Ungrateful dead: Last time we checked with Dr. Pete Livingston of Richmond about his efforts to publicly screen his narrated antiwar clips reel, Over Nine Billion Dead Served, he was being threatened with lawsuits by Sony/Columbia, Fox, and Universal -- ostensibly for using copyrighted material without permission, but most likely for taking major studios to task for their portrayals of death, dying, and killing in such megapopular films as Twister and the Indy Jones and Star Wars series. He returned the favor by suing them under the Fair Use Doctrine -- arguing that as an educational effort, Over Nine Billion Dead Served is exempt from copyright laws. Sony formally dropped its objection in February, and Warner Bros. proposed a settlement last week. Now Livingston is going after Disney, LucasFilm, MGM/UA, Le Studio Canal +, and Paramount on the same grounds. But he's ready to call off the hostilities, on his terms. "The studios can declare peace one at a time, all together, or talk this antiwar film dispute out peacefully in court," he declares. "I'm anxious, but lucky and appreciative that conflicts within the US have thus far not used the conflict-resolution methods illustrated in Independence Day." On his way to give a deposition, Livingston sounded feisty: "I'm going to try to make a movie about trying to make the movie. It'll be called Unfair Use at Any Speed. After all, how many times can they bankrupt me?" For more information, visit www.nottheenemy.com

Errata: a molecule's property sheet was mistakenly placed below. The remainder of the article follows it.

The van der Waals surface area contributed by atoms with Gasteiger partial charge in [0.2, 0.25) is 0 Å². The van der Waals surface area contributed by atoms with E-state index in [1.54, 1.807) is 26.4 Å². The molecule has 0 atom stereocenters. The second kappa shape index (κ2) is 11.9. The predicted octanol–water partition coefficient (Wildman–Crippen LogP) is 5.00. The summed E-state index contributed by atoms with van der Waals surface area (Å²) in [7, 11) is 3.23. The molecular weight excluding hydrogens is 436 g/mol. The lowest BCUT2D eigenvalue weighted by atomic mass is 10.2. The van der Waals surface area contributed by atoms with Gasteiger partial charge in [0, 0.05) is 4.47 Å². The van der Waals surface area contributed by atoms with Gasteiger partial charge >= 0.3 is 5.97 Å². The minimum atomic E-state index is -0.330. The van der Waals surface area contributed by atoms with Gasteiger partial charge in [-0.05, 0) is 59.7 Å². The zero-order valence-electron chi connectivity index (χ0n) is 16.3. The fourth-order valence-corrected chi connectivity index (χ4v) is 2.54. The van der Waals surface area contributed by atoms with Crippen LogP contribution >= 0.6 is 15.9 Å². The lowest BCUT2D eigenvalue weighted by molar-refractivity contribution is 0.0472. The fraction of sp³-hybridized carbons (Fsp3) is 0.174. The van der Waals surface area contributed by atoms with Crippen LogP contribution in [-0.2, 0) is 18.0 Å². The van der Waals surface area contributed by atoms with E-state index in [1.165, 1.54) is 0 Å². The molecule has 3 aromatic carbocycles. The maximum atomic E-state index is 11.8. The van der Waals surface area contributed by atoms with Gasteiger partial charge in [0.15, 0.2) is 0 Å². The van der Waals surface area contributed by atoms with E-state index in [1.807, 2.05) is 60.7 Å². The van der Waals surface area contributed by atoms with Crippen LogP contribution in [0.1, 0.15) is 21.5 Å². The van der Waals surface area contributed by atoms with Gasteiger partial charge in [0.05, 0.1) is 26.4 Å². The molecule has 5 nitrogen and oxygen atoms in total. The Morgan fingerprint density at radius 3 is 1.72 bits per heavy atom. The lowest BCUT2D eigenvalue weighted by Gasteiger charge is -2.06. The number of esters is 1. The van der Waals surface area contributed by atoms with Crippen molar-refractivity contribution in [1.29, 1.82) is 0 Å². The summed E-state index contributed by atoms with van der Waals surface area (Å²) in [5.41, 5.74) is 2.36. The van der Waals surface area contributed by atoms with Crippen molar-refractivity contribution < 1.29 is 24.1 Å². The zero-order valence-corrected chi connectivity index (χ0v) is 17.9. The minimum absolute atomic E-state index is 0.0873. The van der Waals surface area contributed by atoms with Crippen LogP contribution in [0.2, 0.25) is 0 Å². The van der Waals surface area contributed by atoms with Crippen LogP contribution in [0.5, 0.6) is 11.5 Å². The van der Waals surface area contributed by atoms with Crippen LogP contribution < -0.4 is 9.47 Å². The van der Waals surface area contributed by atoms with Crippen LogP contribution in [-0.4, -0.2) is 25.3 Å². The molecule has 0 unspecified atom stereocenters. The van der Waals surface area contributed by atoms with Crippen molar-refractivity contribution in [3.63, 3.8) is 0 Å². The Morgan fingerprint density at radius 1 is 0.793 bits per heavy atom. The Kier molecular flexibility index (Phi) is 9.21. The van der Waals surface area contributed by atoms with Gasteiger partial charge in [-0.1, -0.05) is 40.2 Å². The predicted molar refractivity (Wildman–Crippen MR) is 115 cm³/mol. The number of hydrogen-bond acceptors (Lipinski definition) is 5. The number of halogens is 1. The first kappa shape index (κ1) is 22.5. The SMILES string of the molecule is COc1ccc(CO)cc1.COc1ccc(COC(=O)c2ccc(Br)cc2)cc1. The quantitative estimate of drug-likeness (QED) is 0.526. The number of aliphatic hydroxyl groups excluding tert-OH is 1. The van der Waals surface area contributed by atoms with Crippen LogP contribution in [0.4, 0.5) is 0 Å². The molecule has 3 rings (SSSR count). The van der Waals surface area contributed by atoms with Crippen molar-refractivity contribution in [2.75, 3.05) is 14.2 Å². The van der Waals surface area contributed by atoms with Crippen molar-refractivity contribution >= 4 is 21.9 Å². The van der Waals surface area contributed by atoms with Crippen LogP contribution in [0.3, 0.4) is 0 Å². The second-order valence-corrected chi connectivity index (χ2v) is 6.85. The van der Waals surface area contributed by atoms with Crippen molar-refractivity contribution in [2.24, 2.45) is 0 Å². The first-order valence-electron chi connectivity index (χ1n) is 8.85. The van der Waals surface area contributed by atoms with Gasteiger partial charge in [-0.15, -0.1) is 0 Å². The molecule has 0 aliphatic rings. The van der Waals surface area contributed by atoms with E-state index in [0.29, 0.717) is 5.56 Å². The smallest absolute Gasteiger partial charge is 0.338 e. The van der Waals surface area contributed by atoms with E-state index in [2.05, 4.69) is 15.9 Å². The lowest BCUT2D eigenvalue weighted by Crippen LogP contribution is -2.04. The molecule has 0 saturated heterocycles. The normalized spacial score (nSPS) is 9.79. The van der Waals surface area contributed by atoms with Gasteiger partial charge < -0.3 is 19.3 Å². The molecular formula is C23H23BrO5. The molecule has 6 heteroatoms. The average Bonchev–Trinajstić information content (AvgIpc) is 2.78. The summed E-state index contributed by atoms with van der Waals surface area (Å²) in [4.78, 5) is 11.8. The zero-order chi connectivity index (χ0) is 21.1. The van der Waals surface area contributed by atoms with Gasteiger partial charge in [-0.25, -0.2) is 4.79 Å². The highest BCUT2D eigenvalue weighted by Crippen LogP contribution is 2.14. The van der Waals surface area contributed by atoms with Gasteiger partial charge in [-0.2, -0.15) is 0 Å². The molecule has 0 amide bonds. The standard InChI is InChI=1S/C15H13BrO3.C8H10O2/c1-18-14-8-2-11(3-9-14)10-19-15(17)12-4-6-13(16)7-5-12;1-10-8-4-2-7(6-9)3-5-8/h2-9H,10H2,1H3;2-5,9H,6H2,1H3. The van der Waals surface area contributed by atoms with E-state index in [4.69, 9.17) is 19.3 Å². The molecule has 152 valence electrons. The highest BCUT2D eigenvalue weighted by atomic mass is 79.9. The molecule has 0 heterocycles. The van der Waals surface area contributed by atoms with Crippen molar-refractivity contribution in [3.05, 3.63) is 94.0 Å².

In your face: Midnight movies started in the late '60s-early '70s to cater to stoned college students who didn't mind seeing King of Hearts or Fritz the Cat for the tenth time for 99 cents. Nothing much has changed since then except the price. In the Bay Area, Landmark Theatres runs midnight shows at several of its San Francisco houses and also at the Act 1 and 2 in Berkeley. According to Landmark spokesman Steve Indig, midnight shows are coordinated jointly between the circuit's booking department in Los Angeles and ambitious local managers. The late-night screenings give fledgling programmers a chance to do their own thing, catering it to the taste of the local audience. The Act's current Saturday midnight series is a typical mish-mash of comedies and actioners like Spaceballs and Donnie Darko, but also a couple of vintage X-rated titles, Lollipop Girls in 3-D (starring John Holmes), playing March 22; and on March 29, Wildcat Women, a softcore 1977 blaxploitationer (aka Black Lolita) starring Yolanda Love as a Pam Grier-style female avenger. Act manager Dan Cofer sees '70s porn as a campy fad for a young crowd, and he's surprised by its success -- he turned away two hundred people for Disco Dolls in 3-D last fall -- as well as by the fact that no one in uptight Berkeley has complained. Says Cofer: "We haven't had the slightest rumble of disapproval from any quarter. Maybe the politically correct types are all in bed by midnight on a Saturday."
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